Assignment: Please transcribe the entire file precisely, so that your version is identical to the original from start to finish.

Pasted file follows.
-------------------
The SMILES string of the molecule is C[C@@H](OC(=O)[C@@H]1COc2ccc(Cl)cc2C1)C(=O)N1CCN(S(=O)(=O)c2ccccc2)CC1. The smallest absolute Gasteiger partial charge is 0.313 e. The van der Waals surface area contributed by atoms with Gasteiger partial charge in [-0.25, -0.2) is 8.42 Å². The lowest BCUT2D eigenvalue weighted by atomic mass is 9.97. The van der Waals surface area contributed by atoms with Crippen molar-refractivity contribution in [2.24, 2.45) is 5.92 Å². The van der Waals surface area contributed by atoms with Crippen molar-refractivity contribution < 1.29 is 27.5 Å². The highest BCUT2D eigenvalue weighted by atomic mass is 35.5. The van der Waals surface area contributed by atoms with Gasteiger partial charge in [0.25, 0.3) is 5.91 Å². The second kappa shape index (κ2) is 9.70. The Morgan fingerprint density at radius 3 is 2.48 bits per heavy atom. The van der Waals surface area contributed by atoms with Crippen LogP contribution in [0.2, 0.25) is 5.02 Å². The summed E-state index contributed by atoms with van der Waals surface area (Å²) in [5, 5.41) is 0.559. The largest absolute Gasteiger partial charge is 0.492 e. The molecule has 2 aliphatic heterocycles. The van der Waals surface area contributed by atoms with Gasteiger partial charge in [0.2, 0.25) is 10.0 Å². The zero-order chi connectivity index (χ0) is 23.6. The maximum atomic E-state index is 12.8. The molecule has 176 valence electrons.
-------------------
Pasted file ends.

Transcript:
The SMILES string of the molecule is C[C@@H](OC(=O)[C@@H]1COc2ccc(Cl)cc2C1)C(=O)N1CCN(S(=O)(=O)c2ccccc2)CC1. The smallest absolute Gasteiger partial charge is 0.313 e. The van der Waals surface area contributed by atoms with Gasteiger partial charge in [-0.25, -0.2) is 8.42 Å². The lowest BCUT2D eigenvalue weighted by atomic mass is 9.97. The van der Waals surface area contributed by atoms with Crippen molar-refractivity contribution in [2.24, 2.45) is 5.92 Å². The van der Waals surface area contributed by atoms with Crippen molar-refractivity contribution < 1.29 is 27.5 Å². The highest BCUT2D eigenvalue weighted by atomic mass is 35.5. The van der Waals surface area contributed by atoms with Gasteiger partial charge in [0.25, 0.3) is 5.91 Å². The second kappa shape index (κ2) is 9.70. The Morgan fingerprint density at radius 3 is 2.48 bits per heavy atom. The van der Waals surface area contributed by atoms with Crippen LogP contribution in [0.2, 0.25) is 5.02 Å². The summed E-state index contributed by atoms with van der Waals surface area (Å²) in [5, 5.41) is 0.559. The largest absolute Gasteiger partial charge is 0.492 e. The molecule has 2 aliphatic heterocycles. The van der Waals surface area contributed by atoms with Gasteiger partial charge in [0.2, 0.25) is 10.0 Å². The zero-order chi connectivity index (χ0) is 23.6. The maximum atomic E-state index is 12.8. The molecule has 176 valence electrons.